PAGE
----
KB Speaks: Epic Ideas about Gender & Sexuality

Today Kate Bornstein came to speak to my Transgender Studies class. Wow. I’m still riding off the high of what she said and how she said it. The reasonable thing to do would be to take a breather and write this post later – when my hands weren’t shaking, perhaps. But instead I’m going to mind vomit it out before I forget all of the wonderful bits and pieces I picked up. To somewhat organize the thoughts, I’ll bold some general highlights so you can hop around.

If you don’t believe in the gender binary, why are we talking about transmen and transwomen?

We spent a lot of time going over this general idea of the gender binary and how it represents itself in transgender studies. If you truly believe that gender is a binary, why is it that we talk about trans men and women as men or women? There seems to be some underlying belief that even if you are trans, you are still either a man, or a woman. To break down the binary even further one has to recognize that not everyone is or wants to be a man or a woman. Some identify as both, or neither, or somewhere in-between. Not everyone gets surgery. Not everyone looks a certain way. It’s not so simple.

The Right Wing has pushed the Left Wing to cut itself into pieces. 

In my own studies I do see this a lot – where political movements will distance themselves from certain groups of people in order to make more progress. “We aren’t with them (kinksters/trans people/whoever) we’re just looking for our (whoever that is) rights.” Distancing all of these groups of people fractures the movement. everyone deserves rights. 

What does marriage equality really mean?

On a similar note, the marriage equality movement has focused on a certain type of gay couple. It ignores the fact that marriage is still a very broken institution – one that does not benefit everyone. If you are very poor, for instance, it may not benefit you and your partner to get married. Marriage equality also does not benefit people who are in polyamorous relationships – living in triads and so on. Which brings me to the next point.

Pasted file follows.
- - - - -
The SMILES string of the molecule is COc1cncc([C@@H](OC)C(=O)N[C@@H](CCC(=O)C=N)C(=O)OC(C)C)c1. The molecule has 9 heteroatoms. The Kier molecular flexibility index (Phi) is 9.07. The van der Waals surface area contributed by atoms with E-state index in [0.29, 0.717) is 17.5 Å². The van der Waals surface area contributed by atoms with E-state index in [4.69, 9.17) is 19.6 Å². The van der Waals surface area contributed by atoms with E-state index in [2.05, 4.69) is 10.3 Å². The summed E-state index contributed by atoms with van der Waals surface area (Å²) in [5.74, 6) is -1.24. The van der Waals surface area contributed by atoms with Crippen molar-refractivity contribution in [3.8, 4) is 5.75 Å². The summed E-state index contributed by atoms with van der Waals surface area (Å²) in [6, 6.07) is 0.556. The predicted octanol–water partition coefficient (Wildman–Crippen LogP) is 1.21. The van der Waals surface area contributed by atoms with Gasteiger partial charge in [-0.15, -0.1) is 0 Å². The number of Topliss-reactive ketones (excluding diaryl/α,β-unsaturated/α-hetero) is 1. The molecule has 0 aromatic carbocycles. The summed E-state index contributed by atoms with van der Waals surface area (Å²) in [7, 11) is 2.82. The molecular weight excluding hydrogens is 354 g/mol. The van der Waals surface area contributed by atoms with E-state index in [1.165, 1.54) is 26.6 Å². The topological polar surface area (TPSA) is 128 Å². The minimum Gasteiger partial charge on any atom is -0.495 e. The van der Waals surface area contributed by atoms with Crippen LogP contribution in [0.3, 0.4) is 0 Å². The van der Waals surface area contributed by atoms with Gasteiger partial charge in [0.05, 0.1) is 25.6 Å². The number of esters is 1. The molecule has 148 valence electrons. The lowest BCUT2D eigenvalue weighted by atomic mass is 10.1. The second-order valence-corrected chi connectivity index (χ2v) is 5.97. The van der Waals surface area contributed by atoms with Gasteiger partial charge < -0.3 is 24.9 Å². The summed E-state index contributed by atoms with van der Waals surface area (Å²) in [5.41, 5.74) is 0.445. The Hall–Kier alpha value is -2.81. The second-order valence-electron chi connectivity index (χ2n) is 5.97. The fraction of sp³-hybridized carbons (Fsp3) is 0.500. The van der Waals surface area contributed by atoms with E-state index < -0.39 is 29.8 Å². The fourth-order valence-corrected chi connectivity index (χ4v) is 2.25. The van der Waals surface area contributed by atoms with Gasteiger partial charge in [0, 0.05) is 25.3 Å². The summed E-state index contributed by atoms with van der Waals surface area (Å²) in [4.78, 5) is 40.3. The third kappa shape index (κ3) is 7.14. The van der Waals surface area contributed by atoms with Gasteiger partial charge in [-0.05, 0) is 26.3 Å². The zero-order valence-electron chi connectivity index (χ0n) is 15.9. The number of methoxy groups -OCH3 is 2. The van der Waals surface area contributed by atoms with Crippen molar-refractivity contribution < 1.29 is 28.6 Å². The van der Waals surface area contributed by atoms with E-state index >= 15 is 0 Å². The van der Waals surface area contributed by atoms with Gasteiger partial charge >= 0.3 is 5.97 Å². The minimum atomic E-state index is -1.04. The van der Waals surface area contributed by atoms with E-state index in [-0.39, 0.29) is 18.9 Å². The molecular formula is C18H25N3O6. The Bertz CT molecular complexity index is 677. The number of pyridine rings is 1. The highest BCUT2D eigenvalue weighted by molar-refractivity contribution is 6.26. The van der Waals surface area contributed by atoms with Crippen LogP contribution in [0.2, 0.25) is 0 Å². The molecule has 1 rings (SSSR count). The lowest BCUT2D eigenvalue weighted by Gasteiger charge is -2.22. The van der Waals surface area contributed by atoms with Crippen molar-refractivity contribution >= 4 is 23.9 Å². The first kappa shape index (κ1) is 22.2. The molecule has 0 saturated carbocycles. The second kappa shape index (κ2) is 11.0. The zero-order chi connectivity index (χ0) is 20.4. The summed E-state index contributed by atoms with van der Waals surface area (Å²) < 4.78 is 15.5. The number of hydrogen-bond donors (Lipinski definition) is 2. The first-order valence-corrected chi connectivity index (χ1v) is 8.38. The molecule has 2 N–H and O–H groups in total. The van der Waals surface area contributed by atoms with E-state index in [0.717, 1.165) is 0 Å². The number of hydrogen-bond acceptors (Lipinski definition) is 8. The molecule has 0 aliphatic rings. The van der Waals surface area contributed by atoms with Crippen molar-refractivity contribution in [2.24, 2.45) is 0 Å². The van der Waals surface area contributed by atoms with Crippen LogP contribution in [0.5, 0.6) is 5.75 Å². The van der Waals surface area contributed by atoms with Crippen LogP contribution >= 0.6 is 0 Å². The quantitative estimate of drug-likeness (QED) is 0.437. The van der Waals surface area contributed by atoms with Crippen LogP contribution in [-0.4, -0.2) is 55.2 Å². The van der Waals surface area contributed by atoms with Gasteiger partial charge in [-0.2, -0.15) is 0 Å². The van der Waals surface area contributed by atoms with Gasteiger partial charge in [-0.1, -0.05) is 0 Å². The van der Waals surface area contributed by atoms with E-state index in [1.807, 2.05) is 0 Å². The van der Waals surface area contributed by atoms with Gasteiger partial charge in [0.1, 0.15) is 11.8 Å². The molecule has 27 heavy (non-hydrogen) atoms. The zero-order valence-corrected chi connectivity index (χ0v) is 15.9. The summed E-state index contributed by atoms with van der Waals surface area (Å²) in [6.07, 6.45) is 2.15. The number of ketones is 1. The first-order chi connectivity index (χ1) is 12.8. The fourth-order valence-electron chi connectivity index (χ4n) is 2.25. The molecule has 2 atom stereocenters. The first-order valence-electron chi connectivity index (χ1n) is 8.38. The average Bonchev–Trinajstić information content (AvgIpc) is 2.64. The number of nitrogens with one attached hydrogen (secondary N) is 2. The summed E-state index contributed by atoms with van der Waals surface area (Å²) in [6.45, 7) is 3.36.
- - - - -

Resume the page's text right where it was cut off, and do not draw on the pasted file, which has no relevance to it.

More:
What movement is coming next? If trans is the next movement, what comes after trans?

One person said gender fluidity. There was some murmuring that gender fluidity would be too scary for people because it wouldn’t allow for categorization. Kate believed that polyamory would be next up on the list. Rights and recognition for people who are polyamorous. I feel that this will take a while but I have noticed it’s become a part of the dominant conversation. The next question then is: what would polynormativity look like? (Hint: You can already see polynormativity taking places in certain news articles about poly families.)

Try shit that isn’t safe

Have safer sex – and choose partners you trust, but don’t be safe. So much of what you learn in sex and love is a result of jumping. Making mistakes. Learning from them. Making decisions based on what you might get to experience. Though there are things I have done in the past I know I wouldn’t do again in the future I look back on those stories with some (usually bittersweet) fondness because I pushed myself into new and at times uncomfortable places where I became stronger – and more myself.

Break down Queer or Restricted Spaces

This ideas is fairly radical and I really connected with it. There is the idea that queer spaces are being taken over by cis or heterosexual people. In Portland, one example is a popular queer/gay club. I have been there a few times both with lady friends and on lady dates. It is a fun, safe space to go, that feels very inclusive. I had been told that it felt like it was being overrun by people who felt like allies. People who were not necessarily gay identified but liked to use the space. Some felt that this wasn’t fair – that their space was being taken over.

This is how it was presented: we need to open up these spaces. Breaking them down presents a problem because we cannot truly know who does or doesn’t belong in those spaces. How can you tell someone is straight? or bi? or trans? or cis? How can you tell they are poly or monogamous? How can you tell someone doesn’t belong in a space by how they look? As long as they are being respectful – aren’t they a part of the group in one way or another?

Pushing boundaries on LGBTQIABCDEFGHIJK…